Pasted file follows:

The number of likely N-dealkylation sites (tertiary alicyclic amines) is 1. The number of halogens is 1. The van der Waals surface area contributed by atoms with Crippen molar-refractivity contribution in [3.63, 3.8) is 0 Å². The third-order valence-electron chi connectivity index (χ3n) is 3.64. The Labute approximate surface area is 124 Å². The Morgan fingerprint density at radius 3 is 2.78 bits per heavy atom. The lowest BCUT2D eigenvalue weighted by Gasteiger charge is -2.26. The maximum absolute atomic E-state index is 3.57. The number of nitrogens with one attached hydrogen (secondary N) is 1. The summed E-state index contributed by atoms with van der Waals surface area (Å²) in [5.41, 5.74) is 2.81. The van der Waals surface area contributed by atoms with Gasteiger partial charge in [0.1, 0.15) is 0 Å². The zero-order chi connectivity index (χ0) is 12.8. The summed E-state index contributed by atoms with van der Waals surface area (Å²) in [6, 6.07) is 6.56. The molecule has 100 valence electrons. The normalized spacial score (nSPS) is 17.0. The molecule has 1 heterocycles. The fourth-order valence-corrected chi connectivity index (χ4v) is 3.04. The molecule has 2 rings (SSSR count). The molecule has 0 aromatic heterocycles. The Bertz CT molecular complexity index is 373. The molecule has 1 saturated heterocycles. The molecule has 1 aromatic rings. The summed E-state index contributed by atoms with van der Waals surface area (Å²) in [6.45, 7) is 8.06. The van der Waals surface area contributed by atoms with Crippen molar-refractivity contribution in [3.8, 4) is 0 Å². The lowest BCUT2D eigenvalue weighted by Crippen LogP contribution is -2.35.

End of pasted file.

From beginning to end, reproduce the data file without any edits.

The number of likely N-dealkylation sites (tertiary alicyclic amines) is 1. The number of halogens is 1. The van der Waals surface area contributed by atoms with Crippen molar-refractivity contribution in [3.63, 3.8) is 0 Å². The third-order valence-electron chi connectivity index (χ3n) is 3.64. The Labute approximate surface area is 124 Å². The Morgan fingerprint density at radius 3 is 2.78 bits per heavy atom. The lowest BCUT2D eigenvalue weighted by Gasteiger charge is -2.26. The maximum absolute atomic E-state index is 3.57. The number of nitrogens with one attached hydrogen (secondary N) is 1. The summed E-state index contributed by atoms with van der Waals surface area (Å²) in [5.41, 5.74) is 2.81. The van der Waals surface area contributed by atoms with Gasteiger partial charge in [0.1, 0.15) is 0 Å². The zero-order chi connectivity index (χ0) is 12.8. The summed E-state index contributed by atoms with van der Waals surface area (Å²) in [6, 6.07) is 6.56. The molecule has 100 valence electrons. The normalized spacial score (nSPS) is 17.0. The molecule has 1 heterocycles. The fourth-order valence-corrected chi connectivity index (χ4v) is 3.04. The molecule has 2 rings (SSSR count). The molecule has 0 aromatic heterocycles. The Bertz CT molecular complexity index is 373. The molecule has 1 saturated heterocycles. The molecule has 1 aromatic rings. The summed E-state index contributed by atoms with van der Waals surface area (Å²) in [6.45, 7) is 8.06. The van der Waals surface area contributed by atoms with Crippen molar-refractivity contribution in [3.8, 4) is 0 Å². The lowest BCUT2D eigenvalue weighted by Crippen LogP contribution is -2.35.